According to this Quebec economist, the underwater route to Nova Scotia or New Brunswick would require the use of untested technology and is simply not feasible. Never mind that many countries around the world have used similar technology spanning much larger distances, with less power and have enjoyed great success.

He went on to say that the Lower Churchill project, as well as those at planned for development by Hydro Quebec just outside the Labrador border, will not be viable unless the projects share the cost of transmission. Could it be that this statement alone reveals the answer to at least one economist’s take on the world?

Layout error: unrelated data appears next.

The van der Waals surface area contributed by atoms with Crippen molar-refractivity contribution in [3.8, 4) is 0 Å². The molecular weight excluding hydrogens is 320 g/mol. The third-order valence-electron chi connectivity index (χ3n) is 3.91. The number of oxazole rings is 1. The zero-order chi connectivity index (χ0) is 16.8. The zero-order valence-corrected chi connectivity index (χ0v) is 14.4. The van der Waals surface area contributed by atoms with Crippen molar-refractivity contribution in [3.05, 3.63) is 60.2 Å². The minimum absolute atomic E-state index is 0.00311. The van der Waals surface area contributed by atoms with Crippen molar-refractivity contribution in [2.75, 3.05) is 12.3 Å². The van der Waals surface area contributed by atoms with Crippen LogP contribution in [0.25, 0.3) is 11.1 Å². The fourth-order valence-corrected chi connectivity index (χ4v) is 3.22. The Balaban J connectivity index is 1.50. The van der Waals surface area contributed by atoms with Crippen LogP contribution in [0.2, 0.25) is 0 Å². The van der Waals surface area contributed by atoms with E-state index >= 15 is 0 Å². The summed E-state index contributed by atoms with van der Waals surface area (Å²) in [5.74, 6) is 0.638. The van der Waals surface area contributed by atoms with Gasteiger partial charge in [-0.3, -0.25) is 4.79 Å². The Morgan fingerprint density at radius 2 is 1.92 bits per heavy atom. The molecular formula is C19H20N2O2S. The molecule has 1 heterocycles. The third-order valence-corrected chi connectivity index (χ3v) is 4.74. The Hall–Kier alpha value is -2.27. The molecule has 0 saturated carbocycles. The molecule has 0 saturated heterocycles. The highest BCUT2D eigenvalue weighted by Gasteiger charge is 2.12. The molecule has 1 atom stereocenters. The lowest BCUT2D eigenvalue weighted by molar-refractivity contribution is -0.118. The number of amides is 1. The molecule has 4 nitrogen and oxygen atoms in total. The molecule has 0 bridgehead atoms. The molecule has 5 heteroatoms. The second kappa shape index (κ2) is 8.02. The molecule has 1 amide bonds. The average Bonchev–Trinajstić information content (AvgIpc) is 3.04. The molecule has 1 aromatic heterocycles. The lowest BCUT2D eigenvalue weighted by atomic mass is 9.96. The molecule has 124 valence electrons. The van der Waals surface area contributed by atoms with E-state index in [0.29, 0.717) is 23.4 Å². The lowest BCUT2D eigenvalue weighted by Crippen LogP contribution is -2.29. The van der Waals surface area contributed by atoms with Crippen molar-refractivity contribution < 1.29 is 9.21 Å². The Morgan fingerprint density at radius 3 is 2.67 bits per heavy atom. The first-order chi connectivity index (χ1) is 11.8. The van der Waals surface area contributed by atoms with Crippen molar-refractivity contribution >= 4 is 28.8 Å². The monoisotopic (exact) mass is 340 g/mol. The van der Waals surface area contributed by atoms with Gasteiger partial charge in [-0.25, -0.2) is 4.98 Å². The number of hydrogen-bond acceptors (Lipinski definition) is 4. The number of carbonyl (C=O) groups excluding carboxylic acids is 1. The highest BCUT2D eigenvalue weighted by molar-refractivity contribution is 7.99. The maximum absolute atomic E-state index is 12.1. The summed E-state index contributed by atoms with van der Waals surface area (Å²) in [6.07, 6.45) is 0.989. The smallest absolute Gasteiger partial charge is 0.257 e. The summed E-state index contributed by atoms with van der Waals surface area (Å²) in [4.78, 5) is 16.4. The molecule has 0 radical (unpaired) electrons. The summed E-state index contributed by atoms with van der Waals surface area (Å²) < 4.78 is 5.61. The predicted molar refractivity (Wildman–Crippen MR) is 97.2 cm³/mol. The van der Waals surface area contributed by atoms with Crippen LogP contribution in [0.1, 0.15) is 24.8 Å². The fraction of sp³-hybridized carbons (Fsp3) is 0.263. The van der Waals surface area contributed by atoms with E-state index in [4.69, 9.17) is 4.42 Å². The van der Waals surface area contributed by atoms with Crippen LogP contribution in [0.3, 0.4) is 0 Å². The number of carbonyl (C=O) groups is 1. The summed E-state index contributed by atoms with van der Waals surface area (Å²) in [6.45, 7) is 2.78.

The Lower Churchill will produce 2800 megawatts of power and can easily stand on its own. Personally I’d rather see the power from the project used to attract industry inside the province, but never the less I believe it can be developed and transmitted in a cost effective manner no matter what the route. I can easily believe however that the Hydro Quebec projects, which will generate far less power, are not as economically viable. This of course makes one wonder if perhaps the motivation of the economist quoted might simply be an attempt to convince the people of Newfoundland and Labrador to pick up a good chunk of the transmission costs for that project. If that’s the case it’s a cute little ploy and one I can understand someone dreaming it up. My question is, why in the hell would the Independent promote two separate articles on the subject?